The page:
For big-power EP3s & FN2s, we’d recommend either an Injen cold air intake which locates the filter down in the cool air behind the front bumper, or a Tegiwa carbon air box (EP3 link / FN2 link) which mounts near the stock location but uses a skuttle-mounted scoop to draw in cold air from the bonnet. If money is no object, a Gruppe M ram air system (which is also a skuttle scoop design) is regarded as the best of the best. Expect to see a small improvement in response and power but a very noticeable gain in induction noise, especially when VTEC kicks in!
Best Air Filter for a Honda Civic Type R FK2/FK8
K&N produces replacement high-flow panel filters for both the FK2 and FK8 generations of turbocharged K20C Civic. These give your engine four layers of cotton gauze protection, ensuring that no unwanted debris makes it into places where it shouldn’t be. What’s more, while the initial expense is a bit higher than the average panel filter, you’ll be saving money in the long run. These filters are designed to last for 75,000 miles (let’s call that five years if you do 15k a year). And even then, you can wash and re-use them, meaning there’s no need to buy another.
Those simple panel filters do provide a minimal gain in performance, but if you’re after more tangible improvements, K&N provides a more comprehensive air intake system for the FK8 too. This kit replaces the factory air filter and intake tube with the intention of improving air flow efficiency and volume. In return, you should get a bit extra torque, and a few extra ponies.
Spoon & Blitz
JDM tuning companies, Spoon and Blitz, offer replacement panel filters for the FK8 too. They are a little pricey, but in the world of performance tuning you often get what you pay for. That’s definitely the case here. For instance, the Spoon filter is constructed from polyester fibre, which can achieve filtering efficiency and intake volumes that are impossible to reach with cotton filters.
The Blitz filter, meanwhile, features and requires no oil cleaner to keep itself in good condition. This is useful as those factory-applied oils can eventually wind up in places such as engine inlets and air flow sensors – which ain’t good for performance.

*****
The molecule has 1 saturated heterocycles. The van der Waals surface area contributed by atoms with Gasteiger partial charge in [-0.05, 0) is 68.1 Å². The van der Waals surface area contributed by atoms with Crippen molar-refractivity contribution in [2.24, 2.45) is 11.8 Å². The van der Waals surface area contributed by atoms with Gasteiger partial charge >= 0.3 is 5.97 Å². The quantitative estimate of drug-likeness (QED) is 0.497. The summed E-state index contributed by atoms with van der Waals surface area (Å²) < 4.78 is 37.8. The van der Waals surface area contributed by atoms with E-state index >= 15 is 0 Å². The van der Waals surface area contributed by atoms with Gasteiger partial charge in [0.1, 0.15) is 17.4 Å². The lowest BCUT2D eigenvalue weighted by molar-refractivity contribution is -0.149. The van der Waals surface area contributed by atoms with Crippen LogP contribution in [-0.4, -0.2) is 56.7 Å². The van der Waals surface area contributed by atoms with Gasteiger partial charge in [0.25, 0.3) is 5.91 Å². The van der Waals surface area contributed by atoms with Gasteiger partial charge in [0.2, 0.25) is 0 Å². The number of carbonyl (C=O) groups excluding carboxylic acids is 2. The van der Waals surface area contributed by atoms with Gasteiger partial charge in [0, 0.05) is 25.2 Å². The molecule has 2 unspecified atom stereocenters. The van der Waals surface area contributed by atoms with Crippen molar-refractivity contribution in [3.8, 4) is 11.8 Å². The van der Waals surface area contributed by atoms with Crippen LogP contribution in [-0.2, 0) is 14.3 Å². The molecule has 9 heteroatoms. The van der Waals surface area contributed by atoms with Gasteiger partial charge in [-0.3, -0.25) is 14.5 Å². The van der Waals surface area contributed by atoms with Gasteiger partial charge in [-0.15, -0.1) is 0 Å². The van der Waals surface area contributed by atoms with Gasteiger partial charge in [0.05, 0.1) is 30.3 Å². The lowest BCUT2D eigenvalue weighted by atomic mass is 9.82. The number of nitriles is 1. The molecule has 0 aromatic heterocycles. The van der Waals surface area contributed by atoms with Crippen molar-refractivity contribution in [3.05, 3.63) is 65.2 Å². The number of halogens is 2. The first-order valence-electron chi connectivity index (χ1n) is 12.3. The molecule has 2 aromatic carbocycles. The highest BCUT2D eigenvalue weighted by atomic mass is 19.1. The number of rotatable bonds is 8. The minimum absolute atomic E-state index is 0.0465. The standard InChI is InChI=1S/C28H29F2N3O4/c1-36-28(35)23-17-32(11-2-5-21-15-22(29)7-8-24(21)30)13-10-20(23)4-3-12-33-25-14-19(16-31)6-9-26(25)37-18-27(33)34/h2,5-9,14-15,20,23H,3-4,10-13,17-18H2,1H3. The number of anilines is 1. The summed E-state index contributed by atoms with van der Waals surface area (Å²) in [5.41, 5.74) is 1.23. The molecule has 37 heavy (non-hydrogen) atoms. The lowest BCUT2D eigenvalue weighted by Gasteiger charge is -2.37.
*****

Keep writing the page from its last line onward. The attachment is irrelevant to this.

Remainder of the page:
If your Civic is running big power, it’ll need more air, and that means you’ll need to buy it a full-on induction kit.
Let’s start with the FK2. This often-overlooked generation of Civic Type R is catered for by Gruppe M, who provide two different levels of induction upgrade. The first is the Super Cleaner Carbon Intake ($340), which significantly increases air flow velocity while reducing engine heat soak. Then, there’s the carbon fibre ram air intake system ($1036), which includes a more comprehensive rework of the intake pipe design. This not only helps feed the engine with more air to make more power and torque, but also provides a properly aggressive intake sound.
As for the FK8, HKS is a good brand to turn to. Their popular Racing Suction kit is available for this car, costing either $485 or $769 depending upon whether you add an air flow sensor corrector to the package. Do bear in mind though, that extra cost is ultimately unavoidable, as if you don’t opt for that extra bit of kit, you’ll still need to get an independent ECU remap. HKS’ premium air flow product for the FK8 is its full cold air intake system ($1457). This features a carbon cold air intake box (used for optimal heat protection and a premium look), as well as polished Aluminum piping to replace the stock rubber hoses.